Gamecocks’ A’ja Wilson feeling no pressure, and opponents are feeling the pain

Sophomore forward A'ja Wilson leads No. 2 South Carolina in scoring, rebounding, blocks and field-goal percentage entering Sunday's game against No. 14 Duke. (AP Photo/Rainier Ehrhardt)

COLUMBIA — For A’ja Wilson, it’s not a matter of making shots. It’s a matter of letting go.

“I’m not really pressuring myself to do a lot of things, and my coaches and teammates are helping me not put a lot of pressure on myself,” said South Carolina’s sophomore forward. “I feel like I’m just opening up, being that sponge again like I was last year, but letting the game come to me and not forcing anything.”

It certainly seems to be working. Wilson is playing the best basketball of her career heading into Sunday’s 2 p.m. showdown between second-ranked South Carolina and No. 14 Duke. The sophomore has scored 18 or more points in her last three outings, and in five of seven appearances this season, and is fast becoming the dominant player head coach Dawn Staley believes she can be.

Wilson leads USC (7-0) in scoring at 17 points per game, in rebounding at nine boards per outing, and in shooting at 54 percent. One year after hitting the buzzer-beater to down Duke at Cameron Indoor Stadium, she faces the Blue Devils (7-1) this time as one of the more complete players in the SEC.

“She’s playing her best basketball. Right now,” Staley said. “Hopefully it isn’t her best (ever), but as far as in a Gamecocks uniform, stat-wise, she’s a stat-filler. But from a defensive standpoint, I’m proud of the progress she is making. We know she can score the ball, we know she can rebound the ball. It’s just the defense has always been in question night and night out, but she’s slowly getting that part of it.”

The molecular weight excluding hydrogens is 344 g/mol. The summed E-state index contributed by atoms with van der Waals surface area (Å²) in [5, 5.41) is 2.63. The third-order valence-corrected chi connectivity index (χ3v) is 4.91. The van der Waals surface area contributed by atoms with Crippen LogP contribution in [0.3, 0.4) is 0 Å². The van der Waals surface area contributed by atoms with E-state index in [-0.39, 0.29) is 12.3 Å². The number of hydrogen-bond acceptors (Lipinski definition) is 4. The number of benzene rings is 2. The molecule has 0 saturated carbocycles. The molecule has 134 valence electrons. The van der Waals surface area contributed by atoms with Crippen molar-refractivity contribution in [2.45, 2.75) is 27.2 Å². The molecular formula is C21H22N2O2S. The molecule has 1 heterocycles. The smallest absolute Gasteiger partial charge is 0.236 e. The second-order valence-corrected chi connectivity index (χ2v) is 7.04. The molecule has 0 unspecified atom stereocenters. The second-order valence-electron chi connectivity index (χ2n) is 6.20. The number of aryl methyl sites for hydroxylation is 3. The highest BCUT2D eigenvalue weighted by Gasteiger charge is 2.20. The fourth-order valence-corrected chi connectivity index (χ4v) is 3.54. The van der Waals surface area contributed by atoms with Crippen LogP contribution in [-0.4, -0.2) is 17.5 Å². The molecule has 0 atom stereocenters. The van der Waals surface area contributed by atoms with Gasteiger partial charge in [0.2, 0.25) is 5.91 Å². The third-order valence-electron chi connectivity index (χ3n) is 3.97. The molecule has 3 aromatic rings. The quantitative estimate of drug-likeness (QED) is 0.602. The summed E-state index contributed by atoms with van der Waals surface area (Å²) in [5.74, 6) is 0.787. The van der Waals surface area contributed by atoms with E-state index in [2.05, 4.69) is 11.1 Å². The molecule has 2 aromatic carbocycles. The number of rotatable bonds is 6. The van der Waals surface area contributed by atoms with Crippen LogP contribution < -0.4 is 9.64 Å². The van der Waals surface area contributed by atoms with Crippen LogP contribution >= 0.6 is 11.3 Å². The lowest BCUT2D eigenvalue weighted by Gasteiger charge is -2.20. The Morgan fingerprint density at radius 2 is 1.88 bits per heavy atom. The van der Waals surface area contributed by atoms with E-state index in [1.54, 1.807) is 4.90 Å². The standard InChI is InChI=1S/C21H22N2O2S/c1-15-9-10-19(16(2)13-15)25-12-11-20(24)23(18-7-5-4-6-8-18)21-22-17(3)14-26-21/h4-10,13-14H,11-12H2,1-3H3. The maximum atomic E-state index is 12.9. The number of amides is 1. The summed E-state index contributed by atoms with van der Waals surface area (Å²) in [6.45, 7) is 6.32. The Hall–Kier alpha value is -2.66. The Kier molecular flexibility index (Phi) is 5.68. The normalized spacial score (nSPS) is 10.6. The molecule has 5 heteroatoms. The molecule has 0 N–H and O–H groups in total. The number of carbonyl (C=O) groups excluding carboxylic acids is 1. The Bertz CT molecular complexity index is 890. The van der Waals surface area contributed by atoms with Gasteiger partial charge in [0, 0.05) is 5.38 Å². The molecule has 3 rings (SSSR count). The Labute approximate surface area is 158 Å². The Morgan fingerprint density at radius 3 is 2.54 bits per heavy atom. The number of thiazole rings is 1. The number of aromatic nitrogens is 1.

USC lost three of its better defenders after last season’s Final Four run, when it said goodbye to departing seniors Elem Ibiam, Olivia Gaines, and Aleighsa Welch, the latter an honorable mention All-American from Goose Creek. Wilson has helped fill that void, with an SEC-best 22 blocks and a team-high 43 defensive rebounds.

“She’s playing like she understands what we want. Last year, we were speaking Chinese to her,” Staley said. “This year, she understands how to make an impact on both sides. She understands how to get easy scores. She’s understanding that she’s got to play on the other side of the ball and play a little defense for us.”

It’s hard to ignore Wilson’s scoring, though, particularly given that she leads the SEC with four double-doubles and has twice been named league player of the week. The points haven’t been just abundant, but timely — she scored 12 of her 20 against Ohio State in the fourth quarter, used a late flurry to help push the Gamecocks past UCLA, and hit two free throws with a fraction of a second left to beat Arizona State.

Indeed, no pressure.

“I’m letting the game come to me,” Wilson said. “I think that’s the biggest thing, letting it come to you, really, and not forcing anything. It’s been in my favor, it’s been in the team’s favor, so hopefully nothing changes and I can keep doing what I’m doing.”